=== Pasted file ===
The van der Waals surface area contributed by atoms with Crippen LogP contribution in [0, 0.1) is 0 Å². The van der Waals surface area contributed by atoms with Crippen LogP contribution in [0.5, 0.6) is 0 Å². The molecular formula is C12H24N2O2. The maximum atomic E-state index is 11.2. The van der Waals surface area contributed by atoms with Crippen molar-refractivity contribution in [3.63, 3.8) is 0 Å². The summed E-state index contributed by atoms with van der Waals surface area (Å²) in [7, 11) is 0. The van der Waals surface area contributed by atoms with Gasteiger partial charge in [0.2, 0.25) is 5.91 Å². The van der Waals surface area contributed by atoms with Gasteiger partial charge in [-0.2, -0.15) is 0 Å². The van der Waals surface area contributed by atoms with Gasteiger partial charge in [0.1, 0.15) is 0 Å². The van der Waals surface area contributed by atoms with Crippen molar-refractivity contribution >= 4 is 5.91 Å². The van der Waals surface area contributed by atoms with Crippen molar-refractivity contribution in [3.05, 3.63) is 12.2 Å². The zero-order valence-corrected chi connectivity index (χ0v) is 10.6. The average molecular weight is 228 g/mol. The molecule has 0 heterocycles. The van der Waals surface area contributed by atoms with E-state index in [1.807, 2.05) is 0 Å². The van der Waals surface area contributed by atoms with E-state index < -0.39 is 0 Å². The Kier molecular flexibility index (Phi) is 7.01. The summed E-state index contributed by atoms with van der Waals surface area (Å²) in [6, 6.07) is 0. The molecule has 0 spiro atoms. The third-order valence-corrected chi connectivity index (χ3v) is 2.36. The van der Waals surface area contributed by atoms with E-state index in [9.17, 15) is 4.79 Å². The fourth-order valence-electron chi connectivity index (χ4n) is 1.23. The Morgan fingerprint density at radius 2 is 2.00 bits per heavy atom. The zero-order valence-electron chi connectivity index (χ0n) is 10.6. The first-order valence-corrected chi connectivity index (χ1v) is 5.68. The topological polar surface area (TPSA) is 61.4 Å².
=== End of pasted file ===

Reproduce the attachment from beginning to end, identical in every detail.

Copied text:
The van der Waals surface area contributed by atoms with Crippen LogP contribution in [0, 0.1) is 0 Å². The van der Waals surface area contributed by atoms with Crippen LogP contribution in [0.5, 0.6) is 0 Å². The molecular formula is C12H24N2O2. The maximum atomic E-state index is 11.2. The van der Waals surface area contributed by atoms with Crippen molar-refractivity contribution in [3.63, 3.8) is 0 Å². The summed E-state index contributed by atoms with van der Waals surface area (Å²) in [7, 11) is 0. The van der Waals surface area contributed by atoms with Gasteiger partial charge in [0.2, 0.25) is 5.91 Å². The van der Waals surface area contributed by atoms with Gasteiger partial charge in [-0.2, -0.15) is 0 Å². The van der Waals surface area contributed by atoms with Gasteiger partial charge in [0.1, 0.15) is 0 Å². The van der Waals surface area contributed by atoms with Crippen molar-refractivity contribution >= 4 is 5.91 Å². The van der Waals surface area contributed by atoms with Crippen molar-refractivity contribution in [3.05, 3.63) is 12.2 Å². The zero-order valence-corrected chi connectivity index (χ0v) is 10.6. The average molecular weight is 228 g/mol. The molecule has 0 heterocycles. The van der Waals surface area contributed by atoms with E-state index in [1.807, 2.05) is 0 Å². The van der Waals surface area contributed by atoms with E-state index < -0.39 is 0 Å². The Kier molecular flexibility index (Phi) is 7.01. The summed E-state index contributed by atoms with van der Waals surface area (Å²) in [6, 6.07) is 0. The molecule has 0 spiro atoms. The third-order valence-corrected chi connectivity index (χ3v) is 2.36. The van der Waals surface area contributed by atoms with E-state index in [9.17, 15) is 4.79 Å². The fourth-order valence-electron chi connectivity index (χ4n) is 1.23. The Morgan fingerprint density at radius 2 is 2.00 bits per heavy atom. The zero-order valence-electron chi connectivity index (χ0n) is 10.6. The first-order valence-corrected chi connectivity index (χ1v) is 5.68. The topological polar surface area (TPSA) is 61.4 Å².